Have you studied marine biology?

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  13. I love all kinds of paintings. This is lovely Lynda. I find it very earthy, in fact, powerfully earthy. What is interesting to me is that even though it has all the movement, for me, it is VERY grounding. I actually felt anchored to Earth in a most wonderful way. Like when I climb a high mt. trail here in summer and there is this little glen that is full of patches of red-brown earth, green grass, purple lupine and poderosa pines with their brown trunks and deep green branches and then overhead are wisps of clouds and blue sky. I immediately thought of that glen when I saw this. I know that may sound odd but it's what came to mind. And somehow the large purple/blue circles reminded me of Earth's roundness. You're probably laughing right now... :) :) Anyway, I find it a dramatic and powerful painting. And your images in the previous post are just out of this world. Again: You are elegance personified. Just beautiful...everything you touch and do turns to grace and beauty. Hugs, Robin :)

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  14. Robin, thank you for the incisive and sharing comment! This is exactly what abstract art should do: evoke different reactions in different people and maybe even strike a deeper chord. I know what you mean by views of the earth from heights where the colors and contours of the land all merge into a gigantic, undulating field of endless, breathing, beautiful life forms.

    Since my love for nature is what keeps me happy and grounded, no matter how abstract I get, I feel that nature is always "in there," at the center of my passion.

    Happy New Year, Robin. I'll be over to visit, my eloquent friend....

    xxx

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  15. I like the kinetic energy of this one. I think "A Stitch in Time" works better, for reasons you've mentioned.
    I like all different kinds of art, but one of my faves is John William Waterhouse. I couldn't pick just one of his as my favorite. Too many are great!

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  16. Lana, I think I'll change the name of this painting, on my sites. It was my first impulse to call it that, so thanks for your input on this!

    I don't know Waterhouse--I'll have to look him up. I'll let you know how I like his work.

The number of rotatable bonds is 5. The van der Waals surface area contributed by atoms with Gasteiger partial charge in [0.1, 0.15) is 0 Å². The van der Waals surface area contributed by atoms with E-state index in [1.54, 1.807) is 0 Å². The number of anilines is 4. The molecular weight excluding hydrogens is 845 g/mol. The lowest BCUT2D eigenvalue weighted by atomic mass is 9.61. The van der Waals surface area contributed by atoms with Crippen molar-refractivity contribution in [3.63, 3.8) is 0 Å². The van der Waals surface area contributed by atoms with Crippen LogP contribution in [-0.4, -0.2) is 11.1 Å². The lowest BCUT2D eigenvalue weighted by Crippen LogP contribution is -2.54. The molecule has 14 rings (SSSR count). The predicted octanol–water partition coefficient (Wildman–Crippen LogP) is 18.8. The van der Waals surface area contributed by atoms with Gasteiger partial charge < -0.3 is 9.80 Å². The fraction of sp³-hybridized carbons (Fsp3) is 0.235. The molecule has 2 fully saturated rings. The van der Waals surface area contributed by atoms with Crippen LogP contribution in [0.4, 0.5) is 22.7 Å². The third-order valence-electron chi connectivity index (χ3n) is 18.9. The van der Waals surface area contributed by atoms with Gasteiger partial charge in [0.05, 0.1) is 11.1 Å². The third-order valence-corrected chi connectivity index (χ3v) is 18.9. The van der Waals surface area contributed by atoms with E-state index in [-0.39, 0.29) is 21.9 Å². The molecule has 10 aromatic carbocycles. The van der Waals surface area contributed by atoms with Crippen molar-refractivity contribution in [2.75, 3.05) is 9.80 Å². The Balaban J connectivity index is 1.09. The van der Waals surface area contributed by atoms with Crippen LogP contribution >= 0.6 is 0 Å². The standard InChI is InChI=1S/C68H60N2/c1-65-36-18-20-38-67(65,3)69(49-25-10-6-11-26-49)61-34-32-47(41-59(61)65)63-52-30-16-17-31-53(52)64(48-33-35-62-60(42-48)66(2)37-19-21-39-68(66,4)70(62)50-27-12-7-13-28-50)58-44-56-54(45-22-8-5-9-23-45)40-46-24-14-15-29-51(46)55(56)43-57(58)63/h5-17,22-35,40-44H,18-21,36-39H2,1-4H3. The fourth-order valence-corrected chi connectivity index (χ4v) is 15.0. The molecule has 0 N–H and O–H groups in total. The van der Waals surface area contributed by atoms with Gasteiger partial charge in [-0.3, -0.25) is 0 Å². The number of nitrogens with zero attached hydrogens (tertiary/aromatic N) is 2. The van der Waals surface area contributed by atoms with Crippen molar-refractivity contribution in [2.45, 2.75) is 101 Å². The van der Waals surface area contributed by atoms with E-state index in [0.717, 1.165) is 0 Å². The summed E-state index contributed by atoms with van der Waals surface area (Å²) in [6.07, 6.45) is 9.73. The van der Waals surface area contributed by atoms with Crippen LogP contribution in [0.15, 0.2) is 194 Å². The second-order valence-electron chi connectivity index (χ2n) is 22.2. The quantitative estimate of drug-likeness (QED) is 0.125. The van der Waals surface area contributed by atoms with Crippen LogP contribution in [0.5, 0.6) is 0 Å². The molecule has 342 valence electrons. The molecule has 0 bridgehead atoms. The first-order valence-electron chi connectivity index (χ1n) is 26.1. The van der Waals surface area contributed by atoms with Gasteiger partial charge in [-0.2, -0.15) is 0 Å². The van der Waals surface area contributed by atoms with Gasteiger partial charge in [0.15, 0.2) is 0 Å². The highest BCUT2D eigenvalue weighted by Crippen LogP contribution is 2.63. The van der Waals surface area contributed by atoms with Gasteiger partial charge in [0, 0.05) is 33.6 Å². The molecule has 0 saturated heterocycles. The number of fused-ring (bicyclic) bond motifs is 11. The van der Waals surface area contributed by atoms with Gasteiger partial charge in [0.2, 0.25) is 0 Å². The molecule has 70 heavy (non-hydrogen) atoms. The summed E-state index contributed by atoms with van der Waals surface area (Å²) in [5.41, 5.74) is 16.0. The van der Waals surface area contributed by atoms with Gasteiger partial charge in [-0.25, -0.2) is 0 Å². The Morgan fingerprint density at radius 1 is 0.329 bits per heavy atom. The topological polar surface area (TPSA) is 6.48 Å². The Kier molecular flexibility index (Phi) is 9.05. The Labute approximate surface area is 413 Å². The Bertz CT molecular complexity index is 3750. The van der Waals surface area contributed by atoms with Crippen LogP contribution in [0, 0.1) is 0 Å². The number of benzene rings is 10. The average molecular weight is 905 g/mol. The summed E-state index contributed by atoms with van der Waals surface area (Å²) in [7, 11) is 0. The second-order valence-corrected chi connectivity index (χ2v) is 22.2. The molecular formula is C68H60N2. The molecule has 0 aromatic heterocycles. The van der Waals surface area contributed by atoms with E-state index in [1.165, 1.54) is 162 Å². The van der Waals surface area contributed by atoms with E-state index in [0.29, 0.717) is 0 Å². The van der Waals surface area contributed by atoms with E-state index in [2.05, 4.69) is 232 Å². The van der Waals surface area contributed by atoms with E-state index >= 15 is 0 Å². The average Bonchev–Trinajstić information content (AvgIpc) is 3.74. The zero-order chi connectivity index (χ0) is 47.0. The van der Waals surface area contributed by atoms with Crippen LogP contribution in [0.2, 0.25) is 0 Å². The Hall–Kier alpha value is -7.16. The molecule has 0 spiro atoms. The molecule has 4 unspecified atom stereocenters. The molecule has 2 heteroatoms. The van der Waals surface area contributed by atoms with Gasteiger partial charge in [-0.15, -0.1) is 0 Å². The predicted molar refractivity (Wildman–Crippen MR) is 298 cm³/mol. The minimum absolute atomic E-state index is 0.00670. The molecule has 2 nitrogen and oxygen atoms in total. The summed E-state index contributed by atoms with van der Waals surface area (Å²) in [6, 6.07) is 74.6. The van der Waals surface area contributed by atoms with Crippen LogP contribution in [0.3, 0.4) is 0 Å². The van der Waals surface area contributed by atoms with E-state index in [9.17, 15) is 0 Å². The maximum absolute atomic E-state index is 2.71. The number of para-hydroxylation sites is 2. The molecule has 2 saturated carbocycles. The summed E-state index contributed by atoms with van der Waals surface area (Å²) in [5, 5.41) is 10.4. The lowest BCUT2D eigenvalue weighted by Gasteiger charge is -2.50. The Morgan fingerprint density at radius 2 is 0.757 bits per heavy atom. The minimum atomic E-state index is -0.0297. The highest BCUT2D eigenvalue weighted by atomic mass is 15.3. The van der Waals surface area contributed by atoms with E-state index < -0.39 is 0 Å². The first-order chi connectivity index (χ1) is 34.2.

Happy New Year, Lana!

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  17. Hi Lynda, what a joy to discover your blog today after you stopped by for a virtual visit to Boise, ID. Yes, I love abstract art, and happen to live next door to an artist with similar talents. I have three of his pieces hanging in my house and hope to acquire more. This piece of yours looks like time bubbles to me. Love it!

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  18. Boise Diva, time bubbles or clock bubbles. That's the fun of it! I'm glad you like abstract art and collect your neighbor's work.

    I'll be visiting you again. Thanks for coming over!

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  19. Oh my gosh, I don't think I've ever seen your work. Sorry....I've missed out on a lot. Trust me I will reform myself. you are very very talented Lynda. Your photographs are incredible, and I love love the color and shapes in your abstract pieces. Wow! They look like lampwork beads creatively arranged throughout! They sparkle! Good job!

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  20. VERONICA - I'm so glad you came by! Thanks for your kind words. Come back again soon!

    I'll be right over to see what fascinating new pieces you've come up with.

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  21. VirusHead - Thank you very much! Glad you like it. A friend recently said this reminds her of looking down into paint buckets--dripped on, of course!

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  22. Excellent composition and color all circles. It is a pretty abstract language, a hug.

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  23. Leovi, thank you for your support and enthusiasm!